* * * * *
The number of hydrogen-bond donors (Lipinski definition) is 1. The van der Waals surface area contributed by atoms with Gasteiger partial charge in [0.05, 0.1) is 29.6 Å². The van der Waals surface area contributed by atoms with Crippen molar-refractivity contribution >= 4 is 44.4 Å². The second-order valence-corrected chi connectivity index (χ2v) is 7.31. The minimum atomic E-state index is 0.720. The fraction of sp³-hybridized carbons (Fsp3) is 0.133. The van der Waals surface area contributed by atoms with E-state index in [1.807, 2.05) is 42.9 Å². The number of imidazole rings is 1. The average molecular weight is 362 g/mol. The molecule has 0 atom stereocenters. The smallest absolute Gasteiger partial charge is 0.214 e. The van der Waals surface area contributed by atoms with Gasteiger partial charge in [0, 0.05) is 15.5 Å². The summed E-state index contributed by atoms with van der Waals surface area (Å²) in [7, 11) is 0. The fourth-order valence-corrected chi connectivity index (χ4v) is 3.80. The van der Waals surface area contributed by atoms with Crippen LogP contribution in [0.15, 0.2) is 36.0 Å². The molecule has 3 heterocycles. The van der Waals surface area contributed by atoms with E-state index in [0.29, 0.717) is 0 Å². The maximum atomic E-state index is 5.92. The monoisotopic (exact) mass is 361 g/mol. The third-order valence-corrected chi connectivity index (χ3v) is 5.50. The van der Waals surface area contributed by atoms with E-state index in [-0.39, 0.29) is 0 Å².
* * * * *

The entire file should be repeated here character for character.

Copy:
The number of hydrogen-bond donors (Lipinski definition) is 1. The van der Waals surface area contributed by atoms with Gasteiger partial charge in [0.05, 0.1) is 29.6 Å². The van der Waals surface area contributed by atoms with Crippen molar-refractivity contribution >= 4 is 44.4 Å². The second-order valence-corrected chi connectivity index (χ2v) is 7.31. The minimum atomic E-state index is 0.720. The fraction of sp³-hybridized carbons (Fsp3) is 0.133. The van der Waals surface area contributed by atoms with E-state index in [1.807, 2.05) is 42.9 Å². The number of imidazole rings is 1. The average molecular weight is 362 g/mol. The molecule has 0 atom stereocenters. The smallest absolute Gasteiger partial charge is 0.214 e. The van der Waals surface area contributed by atoms with Gasteiger partial charge in [0, 0.05) is 15.5 Å². The summed E-state index contributed by atoms with van der Waals surface area (Å²) in [7, 11) is 0. The fourth-order valence-corrected chi connectivity index (χ4v) is 3.80. The van der Waals surface area contributed by atoms with Crippen LogP contribution in [0.15, 0.2) is 36.0 Å². The molecule has 3 heterocycles. The van der Waals surface area contributed by atoms with E-state index in [0.29, 0.717) is 0 Å². The maximum atomic E-state index is 5.92. The monoisotopic (exact) mass is 361 g/mol. The third-order valence-corrected chi connectivity index (χ3v) is 5.50. The van der Waals surface area contributed by atoms with E-state index in [-0.39, 0.29) is 0 Å².